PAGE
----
I also know another "Steven Levitt" although your highly esteemed co-author should never feel any danger of being mistaken for my aforementioned acquaintance. Although he is a great person, generally his idea of "applied economics" involves balancing his bar tab at the end of the night.



Nosybear, I have a similar story from the opposite side. My wife works for a large corporation and shares a name with someone at the corporation who works hundreds of miles away. The company has a points recognition system whereby any employee can go online and "give" points to another co-worker in appreciation of a job well done. These points can be exchanged for a number of different gifts from the employee gift catalog. A couple of times, my wife has received points intended for her namesake. She can't figure out how to decline the points, but figures it probably happens in the opposite direction, too.

Charlie Brown

I'm hooked onto Baby Name Wizard. Looks like I will soon have a comprehensive dataset. :-)


There is someone by a similar name out there who spells her last name a little different. Not to mention the fact that she lived only about 30 minutes from me... Unfortunately, her credit is not so good and the debt collectors came chasing after me! It was the last 4 digits of my social security number that got me out of it! (No Worries, my credit and identity remained unscathed)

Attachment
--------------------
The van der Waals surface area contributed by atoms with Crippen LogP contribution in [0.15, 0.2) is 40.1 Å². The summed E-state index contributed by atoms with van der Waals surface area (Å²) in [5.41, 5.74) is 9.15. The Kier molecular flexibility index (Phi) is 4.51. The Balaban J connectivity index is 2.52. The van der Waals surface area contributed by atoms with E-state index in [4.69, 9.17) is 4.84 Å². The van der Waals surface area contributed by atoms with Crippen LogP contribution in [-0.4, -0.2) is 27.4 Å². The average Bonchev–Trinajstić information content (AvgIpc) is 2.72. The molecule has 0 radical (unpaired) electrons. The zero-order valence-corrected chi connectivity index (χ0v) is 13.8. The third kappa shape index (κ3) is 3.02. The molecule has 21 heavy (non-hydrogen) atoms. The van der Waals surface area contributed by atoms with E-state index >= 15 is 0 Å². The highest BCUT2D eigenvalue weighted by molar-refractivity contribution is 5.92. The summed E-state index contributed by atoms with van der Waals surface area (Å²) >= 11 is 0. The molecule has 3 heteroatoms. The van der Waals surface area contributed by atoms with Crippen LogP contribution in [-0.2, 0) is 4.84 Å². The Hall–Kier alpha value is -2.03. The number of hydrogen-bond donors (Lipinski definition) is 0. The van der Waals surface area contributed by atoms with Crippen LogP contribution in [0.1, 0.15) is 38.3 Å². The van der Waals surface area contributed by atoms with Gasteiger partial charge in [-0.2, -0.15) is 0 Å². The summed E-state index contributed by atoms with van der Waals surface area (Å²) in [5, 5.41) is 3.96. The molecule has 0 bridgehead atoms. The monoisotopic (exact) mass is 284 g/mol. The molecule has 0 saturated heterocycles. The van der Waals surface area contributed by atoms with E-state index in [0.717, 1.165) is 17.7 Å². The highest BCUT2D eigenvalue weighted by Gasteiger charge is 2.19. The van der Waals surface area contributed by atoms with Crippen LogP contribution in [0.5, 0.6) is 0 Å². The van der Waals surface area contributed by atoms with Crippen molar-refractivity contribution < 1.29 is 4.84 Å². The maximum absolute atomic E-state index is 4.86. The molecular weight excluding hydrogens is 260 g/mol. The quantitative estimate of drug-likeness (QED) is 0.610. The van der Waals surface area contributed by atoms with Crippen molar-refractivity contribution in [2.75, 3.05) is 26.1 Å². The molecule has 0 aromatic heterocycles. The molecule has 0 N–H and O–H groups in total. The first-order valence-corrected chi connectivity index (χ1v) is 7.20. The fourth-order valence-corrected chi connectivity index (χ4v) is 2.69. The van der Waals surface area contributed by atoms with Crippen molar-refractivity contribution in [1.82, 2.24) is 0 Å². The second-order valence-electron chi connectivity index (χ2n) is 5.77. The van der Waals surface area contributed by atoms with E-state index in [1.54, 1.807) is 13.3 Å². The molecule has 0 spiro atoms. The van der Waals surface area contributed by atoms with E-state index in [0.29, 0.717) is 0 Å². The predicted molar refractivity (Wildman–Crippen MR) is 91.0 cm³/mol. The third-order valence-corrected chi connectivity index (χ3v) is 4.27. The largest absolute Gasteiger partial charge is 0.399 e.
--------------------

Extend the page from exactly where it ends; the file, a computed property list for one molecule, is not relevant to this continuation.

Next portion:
This kind of mistaken identity can be a lot of fun; however, it can cost you. Recently I won an award in our company. The award was mistakenly sent to another in our company with a similar - not exact - name. Normally whenever this happens, we exchange the e-mails. This time not, for some strange reason - a $25 gift certificate perhaps? That could be a Freaky study for you - where does honesty end.


The most unpopular woman in Australia in the late 90s was Pauline Hanson, an independent politician whose views leant towards racism. There was a story on TV about a number of other women by the same name (inc Hansen). One had begun using her married name, I think another might have reverted to her maiden name.